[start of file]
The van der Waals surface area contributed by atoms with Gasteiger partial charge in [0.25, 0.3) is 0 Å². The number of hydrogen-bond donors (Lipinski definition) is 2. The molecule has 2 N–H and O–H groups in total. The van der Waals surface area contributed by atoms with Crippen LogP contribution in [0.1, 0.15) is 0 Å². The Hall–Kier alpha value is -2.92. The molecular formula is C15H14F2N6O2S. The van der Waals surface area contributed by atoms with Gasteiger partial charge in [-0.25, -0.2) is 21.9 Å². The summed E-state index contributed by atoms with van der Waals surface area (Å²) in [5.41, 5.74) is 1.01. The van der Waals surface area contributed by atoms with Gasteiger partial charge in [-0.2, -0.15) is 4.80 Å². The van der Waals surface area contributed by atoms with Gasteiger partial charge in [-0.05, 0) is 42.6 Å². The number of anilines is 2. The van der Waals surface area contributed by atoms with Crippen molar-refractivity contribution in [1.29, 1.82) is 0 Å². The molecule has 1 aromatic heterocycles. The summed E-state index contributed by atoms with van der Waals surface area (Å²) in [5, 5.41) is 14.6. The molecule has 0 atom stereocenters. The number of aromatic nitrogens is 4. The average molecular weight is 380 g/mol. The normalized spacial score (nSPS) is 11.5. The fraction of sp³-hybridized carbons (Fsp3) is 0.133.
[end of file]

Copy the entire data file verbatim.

The van der Waals surface area contributed by atoms with Gasteiger partial charge in [0.25, 0.3) is 0 Å². The number of hydrogen-bond donors (Lipinski definition) is 2. The molecule has 2 N–H and O–H groups in total. The van der Waals surface area contributed by atoms with Crippen LogP contribution in [0.1, 0.15) is 0 Å². The Hall–Kier alpha value is -2.92. The molecular formula is C15H14F2N6O2S. The van der Waals surface area contributed by atoms with Gasteiger partial charge in [-0.25, -0.2) is 21.9 Å². The summed E-state index contributed by atoms with van der Waals surface area (Å²) in [5.41, 5.74) is 1.01. The van der Waals surface area contributed by atoms with Gasteiger partial charge in [-0.2, -0.15) is 4.80 Å². The van der Waals surface area contributed by atoms with Gasteiger partial charge in [-0.05, 0) is 42.6 Å². The number of anilines is 2. The van der Waals surface area contributed by atoms with Crippen molar-refractivity contribution in [1.29, 1.82) is 0 Å². The molecule has 1 aromatic heterocycles. The summed E-state index contributed by atoms with van der Waals surface area (Å²) in [5, 5.41) is 14.6. The molecule has 0 atom stereocenters. The number of aromatic nitrogens is 4. The average molecular weight is 380 g/mol. The normalized spacial score (nSPS) is 11.5. The fraction of sp³-hybridized carbons (Fsp3) is 0.133.